Subject: Re: coredump following symlinks
To: Manuel Bouyer <>
From: Roger Brooks <>
List: tech-kern
Date: 08/27/1999 14:40:27
On Fri, 27 Aug 1999, Manuel Bouyer wrote:

>On Fri, Aug 27, 1999 at 03:17:38PM +0200, Manuel Bouyer wrote:
>> It's really hard, I fear we will always be able to get a root program
>> dumping core for some time ...
>> For security I'd really like to be able to disable core dumps on symlinks.
>> Would a sysctl be an option ?
>I got another idea: disable core dump if the owner of the existing file
>(symlink or something else) is not the same as the one of the process. Is this
>OK ?

Well the danger is usually from a setuid process dumping core and some
versions of unix don't allow setuid programs to dump core (HP-UX used to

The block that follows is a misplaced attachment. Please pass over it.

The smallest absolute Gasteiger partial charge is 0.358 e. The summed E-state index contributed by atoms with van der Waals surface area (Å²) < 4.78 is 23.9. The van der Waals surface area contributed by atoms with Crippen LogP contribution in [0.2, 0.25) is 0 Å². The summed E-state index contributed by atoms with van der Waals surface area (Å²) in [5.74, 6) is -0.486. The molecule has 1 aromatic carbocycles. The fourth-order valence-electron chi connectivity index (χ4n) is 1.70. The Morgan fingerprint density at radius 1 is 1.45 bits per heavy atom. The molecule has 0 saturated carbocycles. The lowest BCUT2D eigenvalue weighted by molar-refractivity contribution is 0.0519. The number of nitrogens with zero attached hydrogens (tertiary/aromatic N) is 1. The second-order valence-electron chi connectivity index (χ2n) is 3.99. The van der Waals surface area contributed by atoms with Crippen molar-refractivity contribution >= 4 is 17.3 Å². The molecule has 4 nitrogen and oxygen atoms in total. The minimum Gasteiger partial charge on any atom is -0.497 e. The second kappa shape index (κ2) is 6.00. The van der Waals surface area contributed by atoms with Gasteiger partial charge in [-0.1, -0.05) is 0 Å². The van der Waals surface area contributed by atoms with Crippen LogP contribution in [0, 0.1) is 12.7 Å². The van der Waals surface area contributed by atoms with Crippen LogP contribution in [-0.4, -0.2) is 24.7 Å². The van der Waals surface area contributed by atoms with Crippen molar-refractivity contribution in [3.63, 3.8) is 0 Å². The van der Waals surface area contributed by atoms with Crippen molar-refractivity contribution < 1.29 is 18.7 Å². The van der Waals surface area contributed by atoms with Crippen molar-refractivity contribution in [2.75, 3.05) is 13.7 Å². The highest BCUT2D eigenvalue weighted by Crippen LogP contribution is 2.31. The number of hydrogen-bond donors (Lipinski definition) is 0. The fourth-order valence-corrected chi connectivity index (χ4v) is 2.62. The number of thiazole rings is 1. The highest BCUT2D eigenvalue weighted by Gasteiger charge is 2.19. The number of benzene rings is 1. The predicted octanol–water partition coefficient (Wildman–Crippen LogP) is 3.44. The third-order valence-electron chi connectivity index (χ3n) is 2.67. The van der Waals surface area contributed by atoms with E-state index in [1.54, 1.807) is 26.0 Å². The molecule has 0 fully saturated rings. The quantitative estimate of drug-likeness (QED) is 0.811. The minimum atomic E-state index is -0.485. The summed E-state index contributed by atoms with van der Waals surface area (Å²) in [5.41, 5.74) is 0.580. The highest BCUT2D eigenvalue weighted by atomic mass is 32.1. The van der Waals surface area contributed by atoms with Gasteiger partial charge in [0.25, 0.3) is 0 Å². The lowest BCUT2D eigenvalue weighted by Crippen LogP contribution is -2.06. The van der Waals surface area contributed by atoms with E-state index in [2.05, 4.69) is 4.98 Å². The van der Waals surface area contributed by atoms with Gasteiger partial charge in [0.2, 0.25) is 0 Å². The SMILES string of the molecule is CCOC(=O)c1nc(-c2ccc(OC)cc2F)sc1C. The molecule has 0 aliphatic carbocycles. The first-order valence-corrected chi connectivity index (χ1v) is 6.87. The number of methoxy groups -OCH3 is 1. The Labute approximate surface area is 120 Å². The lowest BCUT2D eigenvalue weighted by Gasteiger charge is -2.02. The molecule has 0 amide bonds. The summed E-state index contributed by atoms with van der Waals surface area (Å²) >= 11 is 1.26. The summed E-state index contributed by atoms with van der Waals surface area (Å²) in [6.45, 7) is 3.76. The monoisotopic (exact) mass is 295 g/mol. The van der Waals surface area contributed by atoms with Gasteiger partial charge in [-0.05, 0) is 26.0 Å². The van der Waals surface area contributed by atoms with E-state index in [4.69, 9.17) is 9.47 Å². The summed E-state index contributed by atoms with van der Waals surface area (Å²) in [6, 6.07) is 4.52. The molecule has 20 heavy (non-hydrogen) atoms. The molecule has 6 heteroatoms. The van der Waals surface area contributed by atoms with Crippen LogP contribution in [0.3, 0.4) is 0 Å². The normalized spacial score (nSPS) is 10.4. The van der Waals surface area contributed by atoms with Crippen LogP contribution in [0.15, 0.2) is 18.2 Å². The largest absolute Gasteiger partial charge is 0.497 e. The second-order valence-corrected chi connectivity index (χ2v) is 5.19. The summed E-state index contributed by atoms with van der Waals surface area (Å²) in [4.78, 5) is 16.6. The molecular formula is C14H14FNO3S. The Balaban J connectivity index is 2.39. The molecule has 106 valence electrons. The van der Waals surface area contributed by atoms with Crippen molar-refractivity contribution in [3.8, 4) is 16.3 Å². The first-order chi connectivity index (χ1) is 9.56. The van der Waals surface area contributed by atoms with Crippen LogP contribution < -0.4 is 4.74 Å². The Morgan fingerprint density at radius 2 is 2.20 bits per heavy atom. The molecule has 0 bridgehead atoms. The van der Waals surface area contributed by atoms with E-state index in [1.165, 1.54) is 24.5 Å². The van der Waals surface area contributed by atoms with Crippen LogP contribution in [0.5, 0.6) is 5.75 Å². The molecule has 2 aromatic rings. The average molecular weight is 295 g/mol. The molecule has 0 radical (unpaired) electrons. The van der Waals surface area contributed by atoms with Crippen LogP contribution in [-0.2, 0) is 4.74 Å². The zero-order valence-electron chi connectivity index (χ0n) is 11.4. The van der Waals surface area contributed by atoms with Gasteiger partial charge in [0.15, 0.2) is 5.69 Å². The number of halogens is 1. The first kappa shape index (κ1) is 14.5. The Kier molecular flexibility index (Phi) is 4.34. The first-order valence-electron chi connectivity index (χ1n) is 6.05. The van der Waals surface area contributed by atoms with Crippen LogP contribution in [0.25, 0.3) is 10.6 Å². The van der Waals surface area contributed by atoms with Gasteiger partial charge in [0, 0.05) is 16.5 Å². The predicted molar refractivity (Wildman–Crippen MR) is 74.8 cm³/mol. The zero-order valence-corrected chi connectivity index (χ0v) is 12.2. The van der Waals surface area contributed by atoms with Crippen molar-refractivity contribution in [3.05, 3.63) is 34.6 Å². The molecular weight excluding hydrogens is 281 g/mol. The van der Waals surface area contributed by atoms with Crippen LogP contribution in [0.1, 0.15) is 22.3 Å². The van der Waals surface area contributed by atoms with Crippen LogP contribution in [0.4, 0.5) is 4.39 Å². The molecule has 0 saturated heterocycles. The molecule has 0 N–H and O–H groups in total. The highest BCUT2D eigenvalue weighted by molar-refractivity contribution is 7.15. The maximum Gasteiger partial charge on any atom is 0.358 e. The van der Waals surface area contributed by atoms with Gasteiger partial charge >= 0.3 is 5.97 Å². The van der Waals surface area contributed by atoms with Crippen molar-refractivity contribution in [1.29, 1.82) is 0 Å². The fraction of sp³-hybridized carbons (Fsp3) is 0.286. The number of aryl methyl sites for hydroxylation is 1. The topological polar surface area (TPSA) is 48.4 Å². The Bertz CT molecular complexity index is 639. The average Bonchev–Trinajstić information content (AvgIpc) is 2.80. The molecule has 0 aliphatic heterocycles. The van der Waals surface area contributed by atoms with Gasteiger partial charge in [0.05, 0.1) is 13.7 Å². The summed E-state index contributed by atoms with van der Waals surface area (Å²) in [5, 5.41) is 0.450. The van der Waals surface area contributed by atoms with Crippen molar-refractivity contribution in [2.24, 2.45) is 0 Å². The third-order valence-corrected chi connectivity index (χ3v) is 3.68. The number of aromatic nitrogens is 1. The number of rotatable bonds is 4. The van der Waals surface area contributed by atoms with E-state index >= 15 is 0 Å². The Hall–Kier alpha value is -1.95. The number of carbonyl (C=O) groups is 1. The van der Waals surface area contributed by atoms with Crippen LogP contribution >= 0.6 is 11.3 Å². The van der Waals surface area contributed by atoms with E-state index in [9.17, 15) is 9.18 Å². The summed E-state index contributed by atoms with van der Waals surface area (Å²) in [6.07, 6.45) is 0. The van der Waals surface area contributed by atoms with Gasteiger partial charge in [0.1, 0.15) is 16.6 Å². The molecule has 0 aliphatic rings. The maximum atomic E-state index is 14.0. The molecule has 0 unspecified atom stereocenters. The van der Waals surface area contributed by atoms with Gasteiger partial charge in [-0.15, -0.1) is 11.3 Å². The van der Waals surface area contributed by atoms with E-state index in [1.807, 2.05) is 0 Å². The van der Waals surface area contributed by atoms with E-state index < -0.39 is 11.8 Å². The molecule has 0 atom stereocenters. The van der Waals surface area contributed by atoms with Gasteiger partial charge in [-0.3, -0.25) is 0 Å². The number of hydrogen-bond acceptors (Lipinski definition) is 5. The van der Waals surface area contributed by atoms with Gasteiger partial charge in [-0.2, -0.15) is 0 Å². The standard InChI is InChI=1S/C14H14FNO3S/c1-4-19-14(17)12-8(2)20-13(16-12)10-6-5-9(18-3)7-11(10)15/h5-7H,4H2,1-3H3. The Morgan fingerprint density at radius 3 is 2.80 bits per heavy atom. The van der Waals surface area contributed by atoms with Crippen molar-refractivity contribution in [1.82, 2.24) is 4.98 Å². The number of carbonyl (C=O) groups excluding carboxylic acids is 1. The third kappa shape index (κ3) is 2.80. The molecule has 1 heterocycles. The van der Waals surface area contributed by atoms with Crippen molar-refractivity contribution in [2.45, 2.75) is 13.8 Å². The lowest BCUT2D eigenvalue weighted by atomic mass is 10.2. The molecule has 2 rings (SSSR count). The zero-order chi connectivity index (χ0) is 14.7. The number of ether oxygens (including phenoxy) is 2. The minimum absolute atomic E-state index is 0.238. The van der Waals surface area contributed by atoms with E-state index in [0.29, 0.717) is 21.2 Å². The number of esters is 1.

be like this).  So I suppose you could add a sysctl which would switch
this behaviour off or on.

But it's sometimes very useful to be able to move a core dump into another
filesystem with a symbolic link, particularly if you have an obscure bug
in a daemon and there isn't room for the coredump in / (or wherever its
CWD is).  I have another couple of ideas which might help:

1.  Modify the code which generates the coredump so that if the program is
    setuid, the core file is opened with the real uid (and gid).

2.  Have the coredump code lstat the prospective core file.  If it's a
    symbolic link which points to an existing file, read it for a magic
    number and only let the coredump happen if the file already contains
    a coredump.

If you were to do both the above I think you'd have prevented tricks based
on symlinking core to /etc/passwd and then making a setuid-root program drop


Roger Brooks (Systems Programmer),          |  Email:
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